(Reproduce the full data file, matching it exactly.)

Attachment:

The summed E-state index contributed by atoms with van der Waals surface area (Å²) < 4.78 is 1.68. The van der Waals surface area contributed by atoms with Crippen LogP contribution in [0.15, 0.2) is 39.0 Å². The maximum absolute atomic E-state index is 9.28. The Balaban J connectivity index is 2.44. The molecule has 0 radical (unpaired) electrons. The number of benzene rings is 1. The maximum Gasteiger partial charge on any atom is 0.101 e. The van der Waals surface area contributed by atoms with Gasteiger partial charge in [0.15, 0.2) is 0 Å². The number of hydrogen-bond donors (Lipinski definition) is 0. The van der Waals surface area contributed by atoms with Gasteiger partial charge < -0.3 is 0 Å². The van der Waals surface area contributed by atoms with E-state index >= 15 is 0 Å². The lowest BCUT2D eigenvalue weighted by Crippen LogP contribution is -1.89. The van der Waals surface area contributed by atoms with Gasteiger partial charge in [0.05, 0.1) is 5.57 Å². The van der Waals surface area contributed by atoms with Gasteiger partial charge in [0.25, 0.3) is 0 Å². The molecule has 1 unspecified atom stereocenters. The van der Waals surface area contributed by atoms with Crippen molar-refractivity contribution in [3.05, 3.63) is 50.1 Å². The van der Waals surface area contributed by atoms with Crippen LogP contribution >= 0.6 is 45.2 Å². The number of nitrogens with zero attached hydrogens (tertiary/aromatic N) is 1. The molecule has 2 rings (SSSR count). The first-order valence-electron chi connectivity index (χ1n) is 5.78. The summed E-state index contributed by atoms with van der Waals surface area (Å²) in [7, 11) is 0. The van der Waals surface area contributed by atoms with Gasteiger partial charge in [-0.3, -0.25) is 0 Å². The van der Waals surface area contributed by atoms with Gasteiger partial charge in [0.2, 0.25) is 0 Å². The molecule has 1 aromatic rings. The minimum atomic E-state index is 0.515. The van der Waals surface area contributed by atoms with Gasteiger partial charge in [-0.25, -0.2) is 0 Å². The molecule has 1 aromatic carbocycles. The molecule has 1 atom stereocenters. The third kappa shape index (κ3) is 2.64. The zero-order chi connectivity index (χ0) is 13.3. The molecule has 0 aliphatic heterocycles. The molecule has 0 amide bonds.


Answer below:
The summed E-state index contributed by atoms with van der Waals surface area (Å²) < 4.78 is 1.68. The van der Waals surface area contributed by atoms with Crippen LogP contribution in [0.15, 0.2) is 39.0 Å². The maximum absolute atomic E-state index is 9.28. The Balaban J connectivity index is 2.44. The molecule has 0 radical (unpaired) electrons. The number of benzene rings is 1. The maximum Gasteiger partial charge on any atom is 0.101 e. The van der Waals surface area contributed by atoms with Gasteiger partial charge in [0.15, 0.2) is 0 Å². The number of hydrogen-bond donors (Lipinski definition) is 0. The van der Waals surface area contributed by atoms with Gasteiger partial charge < -0.3 is 0 Å². The van der Waals surface area contributed by atoms with E-state index >= 15 is 0 Å². The lowest BCUT2D eigenvalue weighted by Crippen LogP contribution is -1.89. The van der Waals surface area contributed by atoms with Gasteiger partial charge in [0.05, 0.1) is 5.57 Å². The van der Waals surface area contributed by atoms with Gasteiger partial charge in [0.25, 0.3) is 0 Å². The molecule has 1 unspecified atom stereocenters. The van der Waals surface area contributed by atoms with Crippen molar-refractivity contribution in [3.05, 3.63) is 50.1 Å². The van der Waals surface area contributed by atoms with Crippen LogP contribution >= 0.6 is 45.2 Å². The number of nitrogens with zero attached hydrogens (tertiary/aromatic N) is 1. The molecule has 2 rings (SSSR count). The first-order valence-electron chi connectivity index (χ1n) is 5.78. The summed E-state index contributed by atoms with van der Waals surface area (Å²) in [7, 11) is 0. The van der Waals surface area contributed by atoms with Gasteiger partial charge in [-0.3, -0.25) is 0 Å². The van der Waals surface area contributed by atoms with Gasteiger partial charge in [0.2, 0.25) is 0 Å². The molecule has 1 aromatic rings. The minimum atomic E-state index is 0.515. The van der Waals surface area contributed by atoms with Gasteiger partial charge in [-0.25, -0.2) is 0 Å². The molecule has 1 aromatic carbocycles. The molecule has 1 atom stereocenters. The third kappa shape index (κ3) is 2.64. The zero-order chi connectivity index (χ0) is 13.3. The molecule has 0 aliphatic heterocycles. The molecule has 0 amide bonds.